Disc Replacement

THE GENERAL PROCEDURE:

1. Surgical approach
A three-inch to five-inch incision is made on the left side of the abdomen or alternatively in the midline. The abdominal muscles are retracted to the side.
Since the anterior abdominal muscle in the midline (rectus abdominis) runs vertically, it does not need to be cut and easily retracts to the side. The abdominal contents lay inside a large sack (peritoneum) that can also be retracted, thus allowing the surgeon access to the front of the spine.
Alternatively, the peritoneum can be cut and the abdominal contents retracted to approach the spine. This is performed most commonly at L5-S1.
The large blood vessels that continue to the legs (aorta and vena cava) are gently retracted off of the anterior spine. This part of the procedure is often performed by a general or vascular surgeon.


2. Disc removal
A needle is then inserted into the disc space and an x-ray is done to confirm that the surgeon is at the correct level of the spine.
After the correct disc space has been identified on x-ray, the disc is then removed by first cutting the outer annulus fibrosis (fibrous ring around the disc) and removing the nucleus pulposus (the soft inner core of the disc)
Dissection is carried out from the front to back of the disc.

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3. Preparation of the disc space
After the disc is removed, a space remains between the vertebral bodies.
Disc space shavers and spacers may be used to template the height, width, and depth of implant that is needed.
The surfaces of the vertebral bodies are meticulously prepared by burring any irregularities. This allows surface area for the contact of the implant, and maintenance of structural integrity of the bone to support the implant.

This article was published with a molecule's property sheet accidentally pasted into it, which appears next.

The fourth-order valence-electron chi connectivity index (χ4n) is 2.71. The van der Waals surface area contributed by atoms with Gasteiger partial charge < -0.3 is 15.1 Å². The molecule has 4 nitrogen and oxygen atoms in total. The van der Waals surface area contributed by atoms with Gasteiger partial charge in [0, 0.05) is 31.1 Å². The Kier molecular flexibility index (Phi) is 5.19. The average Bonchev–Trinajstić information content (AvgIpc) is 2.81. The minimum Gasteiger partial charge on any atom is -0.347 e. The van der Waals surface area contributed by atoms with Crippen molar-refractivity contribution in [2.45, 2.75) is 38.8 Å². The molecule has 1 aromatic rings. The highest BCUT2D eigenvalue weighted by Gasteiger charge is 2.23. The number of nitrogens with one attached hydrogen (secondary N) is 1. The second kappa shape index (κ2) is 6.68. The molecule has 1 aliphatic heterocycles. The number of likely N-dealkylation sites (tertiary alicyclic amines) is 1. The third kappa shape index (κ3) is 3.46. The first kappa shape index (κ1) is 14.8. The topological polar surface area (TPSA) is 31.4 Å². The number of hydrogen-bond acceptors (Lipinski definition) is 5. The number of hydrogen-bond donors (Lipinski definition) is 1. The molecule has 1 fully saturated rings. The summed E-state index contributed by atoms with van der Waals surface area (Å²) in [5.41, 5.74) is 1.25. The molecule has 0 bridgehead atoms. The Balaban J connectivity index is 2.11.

The appropriate sized spacer is placed, making sure to place it in the midline of the disc, with good fill of the disc space from anterior to posterior and from side to side.



POSSIBLE RISKS/COMPLICATIONS


The risks of this procedure are the same as with anterior lumbar discectomy and fusion. The difference is that this device is not a fusion. With motion, the device can migrate or wear down. These possibilities are being studied. This device is not released for general use, only as an investigational FDA device.

The procedure is performed in close proximity to the large blood vessels that go to the legs. Damage to these large blood vessels may result in excessive blood loss. Quoted rates in the medical literature put this risk at 1% to 15%. There is also a small risk of injury to the bowel or ureter, since they are in the proximity of the lower lumbar discs.

For males, another risk unique to this approach is that approaching the L5-S1 (lumbar segment 5 and sacral segment 1) disc space from the front has a risk of creating a condition known as retrograde ejaculation.

In males, there is a small risk of retrograde ejaculation with anterior approaches at L5-S1. The nerves that control ejaculation lay over the front of the L5-S1 disc. They are very sensitive, and therefore even with retraction the normal coordination of ejaculation can be disrupted resulting in the ejaculation occurring backward into the bladder. It should be noted that erection and sex drive are not affected. Fortunately, retrograde ejaculation happens in less than 1% of cases (but in some studies is higher) and tends to resolve over time (a few months to a year).

In skilled hands, this is a very safe procedure. Possible reported risks and complications may include, but are not limited to:

  • Bleeding
  • Retrograde ejaculation (in men)
  • Injury to the ureter
  • Injury to the bowel
  • Incisional hernia
  • Damage to nerve roots
  • Continued pain
  • Adjacent disc disease kidney
  • Stroke
  • Implant extrusion
  • Paralysis
  • Infection
  • Death

AFTER SURGERY

Patients are allowed gradually increased activity after the operation. Bracing may be used for one week for comfort, but motion is encouraged. The outcome of this procedure is pending FDA investigational study.